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At NICO’s media Parley Royal Father, culture scholars set agenda for Culture education…

By McPhilips Nwachukwu

It was another time to speak to truth, and to set an agenda for the newly constituted government of President Goodluck Ebele Jonathan, penultimate week, when renowned cultural icon and first class royal father, Oba Gbenga Sonuga, Fadesewa of Simawa-Sagamu and other prominent culture patriarchs gathered at the instance of the National Institute for Culture Orientation, NICO to recommend ways that the present administration can gainfully benefit from culture in the task of furthering democratic politics.

The workshop attracted the presence of many other important stakeholders in the culture sector including; Prof. Sofia Oluwale, retired professor of Philosophy,

former Performing Musician Association of Nigeria, PMAN, Bolaji Rosiji, Deputy Director, Consultancy Services Division, Industrial Training Fund, ITF,Garba Abudu Ganger and Bob Manuel, who stood in for the lead paper presenter, Rtd. Maj Gen Mathias Efevbokan.

Speaking at the one day quarterly media workshop organized by NICO for art journalists on the theme; Sustaining Nigeria’s Democratic Progress, the up scale culture icons were unanimous in the thinking that the present Government should properly educate itself about culture and how it can be used in furthering good governance.

Particularly, Oba Gbenga Sonuga, who also was Director of Culture, Lagos State tasked government to embrace culture education stressing that good cultural orientation would enhance the newly appointed leaders in the discharge of their duties.

The respected royal father also called on NICO to liaise with National Institute for Policy and Strategic Studies, NIPSS so that together, both institutions can train and produced for the nation, high caliber and result oriented technocrats.

Cultural performance

“NICO is a place , where our leaders should go for re- training in the nation’s cultural values.” He said adding that illiteracy constitutes the greatest threat to the development of culture.

According to Oba Sonuga, “Most of those appointed to culture ministry do not know what they are doing there. They feel that that they are in a distressed ministry; and prefer the so called lucrative ones.”

He however, commended the tenure of Col Akogun, who later became, an Honourable Member of the House of Representative and Prince Tony Momoh as two culture leaders, whose leadership visions showed deep understanding of the immense resources of culture.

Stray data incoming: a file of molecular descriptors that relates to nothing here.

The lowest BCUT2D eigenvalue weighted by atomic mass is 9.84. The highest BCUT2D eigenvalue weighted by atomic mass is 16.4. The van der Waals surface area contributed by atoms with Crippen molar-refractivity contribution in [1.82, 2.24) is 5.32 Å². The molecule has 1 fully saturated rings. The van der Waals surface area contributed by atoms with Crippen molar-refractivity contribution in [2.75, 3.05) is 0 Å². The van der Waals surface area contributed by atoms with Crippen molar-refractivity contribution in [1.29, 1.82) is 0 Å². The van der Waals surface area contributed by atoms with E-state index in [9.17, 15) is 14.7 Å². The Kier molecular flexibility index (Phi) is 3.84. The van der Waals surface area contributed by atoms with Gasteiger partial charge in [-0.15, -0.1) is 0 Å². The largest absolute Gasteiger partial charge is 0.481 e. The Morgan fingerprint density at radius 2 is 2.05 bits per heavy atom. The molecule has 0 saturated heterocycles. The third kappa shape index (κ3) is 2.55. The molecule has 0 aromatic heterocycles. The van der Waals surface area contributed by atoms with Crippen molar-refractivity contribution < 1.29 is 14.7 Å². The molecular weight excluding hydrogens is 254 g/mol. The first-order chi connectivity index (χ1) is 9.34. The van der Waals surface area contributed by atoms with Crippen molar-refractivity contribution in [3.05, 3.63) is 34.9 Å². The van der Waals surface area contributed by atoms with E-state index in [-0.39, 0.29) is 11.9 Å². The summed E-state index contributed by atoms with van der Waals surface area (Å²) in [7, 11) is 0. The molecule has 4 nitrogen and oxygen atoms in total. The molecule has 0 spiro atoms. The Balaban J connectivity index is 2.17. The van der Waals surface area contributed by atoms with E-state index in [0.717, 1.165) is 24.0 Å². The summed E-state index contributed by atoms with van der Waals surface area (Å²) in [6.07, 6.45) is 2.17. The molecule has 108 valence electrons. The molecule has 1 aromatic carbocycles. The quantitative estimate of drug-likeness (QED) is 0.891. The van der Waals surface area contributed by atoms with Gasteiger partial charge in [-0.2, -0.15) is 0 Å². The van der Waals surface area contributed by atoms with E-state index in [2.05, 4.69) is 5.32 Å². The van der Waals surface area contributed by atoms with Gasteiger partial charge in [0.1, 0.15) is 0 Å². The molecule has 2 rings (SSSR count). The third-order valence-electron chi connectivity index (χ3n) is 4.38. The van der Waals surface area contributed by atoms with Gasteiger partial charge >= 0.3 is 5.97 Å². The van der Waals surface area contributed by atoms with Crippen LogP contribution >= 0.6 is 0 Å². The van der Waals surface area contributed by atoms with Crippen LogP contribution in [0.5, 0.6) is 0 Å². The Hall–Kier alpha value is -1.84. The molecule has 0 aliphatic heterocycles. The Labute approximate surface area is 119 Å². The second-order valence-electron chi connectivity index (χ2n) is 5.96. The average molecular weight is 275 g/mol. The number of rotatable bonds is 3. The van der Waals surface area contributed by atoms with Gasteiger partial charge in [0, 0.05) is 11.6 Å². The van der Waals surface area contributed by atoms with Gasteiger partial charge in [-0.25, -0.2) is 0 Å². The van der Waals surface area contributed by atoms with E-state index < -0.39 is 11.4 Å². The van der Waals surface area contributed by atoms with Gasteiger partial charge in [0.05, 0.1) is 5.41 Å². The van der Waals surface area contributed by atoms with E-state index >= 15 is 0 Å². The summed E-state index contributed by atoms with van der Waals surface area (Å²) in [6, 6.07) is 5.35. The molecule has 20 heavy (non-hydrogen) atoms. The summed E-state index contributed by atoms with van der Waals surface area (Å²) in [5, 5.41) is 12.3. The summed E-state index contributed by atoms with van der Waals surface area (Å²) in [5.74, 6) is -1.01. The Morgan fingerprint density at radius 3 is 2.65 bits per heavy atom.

Lending his voice to the debate, culture pathologist, Ben Tomoloju maintained that democritisation of culture should come from the Ministry of Tourism, Culture and National Orientation.

L-R Barclays , Eden Duke, Culture Minister & Oba Gbenga Sonuge

In line with the theme of the workshop, Tomoloju argued that culture provides a better platform for mobilization and dissemination of information and therefore, opined that, “ there should be one cottage theatre in every local government council in the country.”

This approach, he said, will not only help to take theatre to the people in the country sides, but also, help address unemployment and revenue generation.

“In every cottage theatre, at least 40 artists will be employed. All that they need is a take off fund. Democratisation of culture means establishing concert halls in every local government area, where people should practice their arts.” He insists.

In his lead paper presentation, Maj Gen Efevbokan tasked writers to make their art a nexus for positive societal transforming. According to him, “There is need for us to re- examine the issue of Nigeria’s image.

It is the path for all Nigerians and not the journalists alone. Significantly, there is need to know that the nation’s image, whether good or bad is relaying a message to the outside world.”

Also, Mr. George Uffort, Director of Culture, Federal Ministry of Tourism, Culture and National Orientation, who represented the newly appointed Minister, High Chief Edem Duke , while arguing that culture business is a partnership thing that should not be left alone in the hand of one unit also tasked journalists to help government and the Ministry in the realization of its visions.

“in the 1988 policy… we had a vision to promote and develop culture to get to all parts of the country. Today I can’t say we have got it right. But we’re still working at it.” He said.

In his remark, Executive Secretary of NICO, Dr Barclays Ayakoroma explained that the idea of bringing the workshop was part of the decision of the parastatal to rotate the programme round the country as a way of also, selling the culture and tourism potentials in each host state.

He also revealed that Federal Government has bought into NICO’s media workshop for culture journalists and has therefore agreed to partner with the agency in hosting subsequent media workshops.


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